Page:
Suitable molecules which are excited by evanescent waves to emit light are fluorophores; namely, phthallocyanine dyes, LaJolla Blue (Si phthallocyanine with PEG axial ligands), fluorescein isothiocyanate ("FITC"), rhodamine isothiocyanate; 2, 4-dinitrofluorobenzene, phenylisothiocyanate, dansyl chloride, substituted rhodamine isothiocyanates ("XRITC"), tetraethyl rhodamine isothiocyanate ("TRITC"), cadaverine ("TRAP") and phycobiliproteins (e.g., allophycocyanin, HDITCP (1,1', 3.3.3', 3' hexamethyl-4,4', 5.5' dibenzo-2,2' indotricar bocyanine percholoate), and phycoerythrin) fluorophores discussed in U.S. Pat. No. 4,877,965, which is incorporated herein by reference, and the molecule illustrated herein below which has a carboxy acid tail for conjugation and is commonly known as DBCY5. ##STR4##
Suitable molecules which are excited by evanescent waves to emit light that have a large avidity and are specific to double stranded nucleic acids are ethidium bromide, acridine orange (C.I. No. 46005), quinacrine, diethidium bromide, diacridine orange and various heterodimers of the foregoing. U.S. Pat. No. 5,268,486 to Waggoner discloses an arylsulfonate cyanine dye which bonds to DNA/RNA, and is incorporated herein by reference.
Suitable light-modulating compounds are cyclodextrins, H2 O2, and other peroxide derivatives.
The following table presents light-modulating compounds useful in conjunction with various light-emitting compounds and the effect (associated property charge) of the light modulating compound.
______________________________________Light-Emitting Light-Modulating EffectCompound Compound E Q WLS______________________________________fluorescein cyclodextrin .check mark. fluorescein rhodamine .check mark. DBCY5 peroxide .check mark.______________________________________
Wherein "E" stands for "Enhance," "Q" stands for "Quench," and "WLS stands for "Wavelength Shift.
Attaching probes to the waveguide--Referring to FIG. 2, the configuration of the discrete areas 22 on the waveguide surface can be an array of parallel strips. Referring to FIG. 1, a preferred configuration of discrete areas on the waveguide surface is a matrix of rows and columns of spots. The shape of the discrete areas 22 can be any shape which allows for detection by a detector; e.g., squares, triangles or stars. A preferred shape is spots (approximately circular) and strips (approximately rectangular). Spots are a more preferred shape to facilitate maximum use of the surface area of the waveguide.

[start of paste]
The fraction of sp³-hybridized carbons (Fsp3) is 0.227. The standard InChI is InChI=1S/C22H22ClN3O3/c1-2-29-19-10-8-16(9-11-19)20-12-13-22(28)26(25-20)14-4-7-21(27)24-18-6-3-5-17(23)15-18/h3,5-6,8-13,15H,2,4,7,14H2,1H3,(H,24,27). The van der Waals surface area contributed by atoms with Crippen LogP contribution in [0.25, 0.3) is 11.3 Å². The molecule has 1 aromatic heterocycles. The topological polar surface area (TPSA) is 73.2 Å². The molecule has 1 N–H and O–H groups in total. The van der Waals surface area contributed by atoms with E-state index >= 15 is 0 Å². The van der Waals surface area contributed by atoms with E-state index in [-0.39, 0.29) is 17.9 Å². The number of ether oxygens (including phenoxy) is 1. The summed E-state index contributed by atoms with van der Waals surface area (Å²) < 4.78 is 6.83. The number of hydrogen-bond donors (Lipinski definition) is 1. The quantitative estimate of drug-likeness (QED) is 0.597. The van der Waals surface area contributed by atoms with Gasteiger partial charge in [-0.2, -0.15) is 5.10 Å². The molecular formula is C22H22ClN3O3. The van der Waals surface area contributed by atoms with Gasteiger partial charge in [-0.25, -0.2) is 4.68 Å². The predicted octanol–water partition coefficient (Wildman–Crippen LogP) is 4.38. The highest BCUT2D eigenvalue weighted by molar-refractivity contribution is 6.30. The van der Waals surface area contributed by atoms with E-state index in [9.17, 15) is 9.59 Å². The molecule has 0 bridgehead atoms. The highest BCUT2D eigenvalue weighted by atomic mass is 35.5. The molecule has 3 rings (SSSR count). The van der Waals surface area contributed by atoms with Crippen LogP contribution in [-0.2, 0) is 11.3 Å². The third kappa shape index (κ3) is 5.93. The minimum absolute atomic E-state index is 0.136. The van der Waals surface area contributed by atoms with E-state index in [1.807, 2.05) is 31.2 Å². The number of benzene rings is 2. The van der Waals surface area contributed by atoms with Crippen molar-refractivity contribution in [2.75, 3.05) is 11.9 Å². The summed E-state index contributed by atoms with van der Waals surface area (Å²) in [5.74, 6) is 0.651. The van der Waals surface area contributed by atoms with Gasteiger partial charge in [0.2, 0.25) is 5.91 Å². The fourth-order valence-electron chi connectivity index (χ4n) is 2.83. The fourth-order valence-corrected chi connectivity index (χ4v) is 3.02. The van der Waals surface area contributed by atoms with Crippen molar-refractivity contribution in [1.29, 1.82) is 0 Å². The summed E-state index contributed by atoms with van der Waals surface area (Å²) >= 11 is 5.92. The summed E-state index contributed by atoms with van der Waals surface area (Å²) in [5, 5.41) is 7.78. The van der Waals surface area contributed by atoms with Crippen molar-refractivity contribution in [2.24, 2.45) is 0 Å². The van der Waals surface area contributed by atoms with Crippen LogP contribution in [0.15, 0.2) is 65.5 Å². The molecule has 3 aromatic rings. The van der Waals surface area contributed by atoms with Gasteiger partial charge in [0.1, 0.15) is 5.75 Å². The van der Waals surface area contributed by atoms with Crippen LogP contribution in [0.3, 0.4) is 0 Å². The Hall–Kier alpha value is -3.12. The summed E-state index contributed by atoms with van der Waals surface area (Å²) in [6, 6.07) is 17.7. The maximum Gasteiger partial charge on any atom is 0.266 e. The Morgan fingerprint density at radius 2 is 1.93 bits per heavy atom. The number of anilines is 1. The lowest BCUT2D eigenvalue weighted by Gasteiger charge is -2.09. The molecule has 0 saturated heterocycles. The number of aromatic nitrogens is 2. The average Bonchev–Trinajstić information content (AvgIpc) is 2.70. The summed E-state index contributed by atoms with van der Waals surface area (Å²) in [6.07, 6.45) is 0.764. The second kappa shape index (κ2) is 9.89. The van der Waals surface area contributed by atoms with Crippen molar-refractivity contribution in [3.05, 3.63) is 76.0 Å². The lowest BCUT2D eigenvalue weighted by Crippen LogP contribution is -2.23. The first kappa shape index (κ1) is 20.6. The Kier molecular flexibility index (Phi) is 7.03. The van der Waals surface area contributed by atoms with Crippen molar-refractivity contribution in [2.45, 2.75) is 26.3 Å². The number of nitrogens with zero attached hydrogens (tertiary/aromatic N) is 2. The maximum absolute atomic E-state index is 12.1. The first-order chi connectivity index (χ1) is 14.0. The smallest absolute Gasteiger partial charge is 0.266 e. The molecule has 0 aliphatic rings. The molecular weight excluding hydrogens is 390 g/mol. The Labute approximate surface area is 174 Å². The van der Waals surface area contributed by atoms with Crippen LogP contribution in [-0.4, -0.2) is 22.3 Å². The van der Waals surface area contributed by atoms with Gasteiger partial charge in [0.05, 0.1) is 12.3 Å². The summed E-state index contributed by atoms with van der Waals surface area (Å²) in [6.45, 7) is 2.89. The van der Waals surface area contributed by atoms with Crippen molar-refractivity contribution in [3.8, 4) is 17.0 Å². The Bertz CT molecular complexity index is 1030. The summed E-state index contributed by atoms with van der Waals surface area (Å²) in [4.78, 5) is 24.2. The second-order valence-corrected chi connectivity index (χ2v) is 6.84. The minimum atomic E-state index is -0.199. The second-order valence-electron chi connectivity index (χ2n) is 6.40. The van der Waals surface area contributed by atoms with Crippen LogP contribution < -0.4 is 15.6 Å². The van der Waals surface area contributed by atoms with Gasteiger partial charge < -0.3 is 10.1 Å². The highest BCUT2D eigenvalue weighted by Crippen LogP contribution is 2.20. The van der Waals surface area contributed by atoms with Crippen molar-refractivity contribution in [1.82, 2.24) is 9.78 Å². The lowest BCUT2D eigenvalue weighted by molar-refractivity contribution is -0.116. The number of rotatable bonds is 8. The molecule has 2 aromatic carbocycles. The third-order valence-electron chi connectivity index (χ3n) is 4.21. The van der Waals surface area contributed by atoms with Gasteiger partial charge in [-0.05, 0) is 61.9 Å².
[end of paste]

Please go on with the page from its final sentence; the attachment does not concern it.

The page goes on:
The discrete areas 22 can be as small in size as the limit of the detection of the analysis. Typically, the limits of detection require a discrete area size of at least about 20μ2 with 1:1 imaging optics. The probes are applied in discrete areas on at least one surface of the waveguide. Referring to FIG. 3, probes 20 and 20' can be applied to both surfaces of the waveguide.
U.S. Pat. No. 5,429,807 to Mattson et al., which has been assigned to the assignee of the present patent, Beckman Instruments, Inc. (Fullerton, Calif.), and is herein incorporated by reference, discloses a method suitable for applying probes in discrete areas onto the waveguide. In particular, this patent discloses an automated method for performing macromolecule synthesis on a waveguide surface whereby a two-dimensional array of biopolymers in discrete areas are obtained on the surface.
Another method to apply probes in discrete areas on the waveguide is to use an ink jet printer. Typically, a commercial ink jet printer has about four jets which can each be loaded with a different probe. An ink jet printer intended for microfabrication of custom units typically has six jets which can be loaded with different probes. These commercial or microfabrication dedicated ink jet printers can be modified to provide for more "jets" so that a greater number of different probes can be applied in a single pass of the waveguide through the printer. The waveguide can be run through multiple ink jet printers wherein each ink jet printer applies probes. In the alternative, a stack of waveguide sheets are run through a single ink jet printer to apply probes. The jets are then cleaned and loaded with different probes and the process is repeated as many times as necessary.
For example, a band pass filter can be used on the light from the laser to be certain that only light of a desired wavelength passes into the waveguide, i.e., only light of a wavelength to which the dye is responsive. Similarly, an emission band filter can be provided between the waveguide and the detection apparatus, for filtering out the light of all wavelengths other than those expected to be emitted by the chosen fluorophore.